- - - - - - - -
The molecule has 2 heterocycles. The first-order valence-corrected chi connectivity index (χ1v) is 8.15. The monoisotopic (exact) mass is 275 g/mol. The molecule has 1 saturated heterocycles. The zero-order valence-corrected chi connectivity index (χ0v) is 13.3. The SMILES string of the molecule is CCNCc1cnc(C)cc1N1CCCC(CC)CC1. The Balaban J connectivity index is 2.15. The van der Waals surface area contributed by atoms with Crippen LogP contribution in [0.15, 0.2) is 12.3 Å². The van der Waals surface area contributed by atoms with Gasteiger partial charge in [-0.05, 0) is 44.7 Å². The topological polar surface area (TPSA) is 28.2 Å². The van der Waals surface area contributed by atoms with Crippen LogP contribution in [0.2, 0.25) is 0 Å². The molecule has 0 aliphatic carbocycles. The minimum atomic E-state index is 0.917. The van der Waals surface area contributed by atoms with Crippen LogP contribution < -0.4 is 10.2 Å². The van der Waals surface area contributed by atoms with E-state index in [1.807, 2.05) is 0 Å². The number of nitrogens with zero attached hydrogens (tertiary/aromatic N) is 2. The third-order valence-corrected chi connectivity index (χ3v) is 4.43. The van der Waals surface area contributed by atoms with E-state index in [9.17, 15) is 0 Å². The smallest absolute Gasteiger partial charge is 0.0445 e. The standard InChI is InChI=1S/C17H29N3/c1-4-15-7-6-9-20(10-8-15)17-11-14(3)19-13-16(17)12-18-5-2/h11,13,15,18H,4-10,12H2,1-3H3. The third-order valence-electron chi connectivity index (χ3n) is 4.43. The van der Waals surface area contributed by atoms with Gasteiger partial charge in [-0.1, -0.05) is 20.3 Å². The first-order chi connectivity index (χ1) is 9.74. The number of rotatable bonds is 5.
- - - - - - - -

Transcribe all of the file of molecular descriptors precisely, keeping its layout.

The molecule has 2 heterocycles. The first-order valence-corrected chi connectivity index (χ1v) is 8.15. The monoisotopic (exact) mass is 275 g/mol. The molecule has 1 saturated heterocycles. The zero-order valence-corrected chi connectivity index (χ0v) is 13.3. The SMILES string of the molecule is CCNCc1cnc(C)cc1N1CCCC(CC)CC1. The Balaban J connectivity index is 2.15. The van der Waals surface area contributed by atoms with Crippen LogP contribution in [0.15, 0.2) is 12.3 Å². The van der Waals surface area contributed by atoms with Gasteiger partial charge in [-0.05, 0) is 44.7 Å². The topological polar surface area (TPSA) is 28.2 Å². The van der Waals surface area contributed by atoms with Crippen LogP contribution in [0.2, 0.25) is 0 Å². The molecule has 0 aliphatic carbocycles. The minimum atomic E-state index is 0.917. The van der Waals surface area contributed by atoms with Crippen LogP contribution < -0.4 is 10.2 Å². The van der Waals surface area contributed by atoms with E-state index in [1.807, 2.05) is 0 Å². The number of nitrogens with zero attached hydrogens (tertiary/aromatic N) is 2. The third-order valence-corrected chi connectivity index (χ3v) is 4.43. The van der Waals surface area contributed by atoms with E-state index in [9.17, 15) is 0 Å². The smallest absolute Gasteiger partial charge is 0.0445 e. The standard InChI is InChI=1S/C17H29N3/c1-4-15-7-6-9-20(10-8-15)17-11-14(3)19-13-16(17)12-18-5-2/h11,13,15,18H,4-10,12H2,1-3H3. The third-order valence-electron chi connectivity index (χ3n) is 4.43. The van der Waals surface area contributed by atoms with Gasteiger partial charge in [-0.1, -0.05) is 20.3 Å². The first-order chi connectivity index (χ1) is 9.74. The number of rotatable bonds is 5.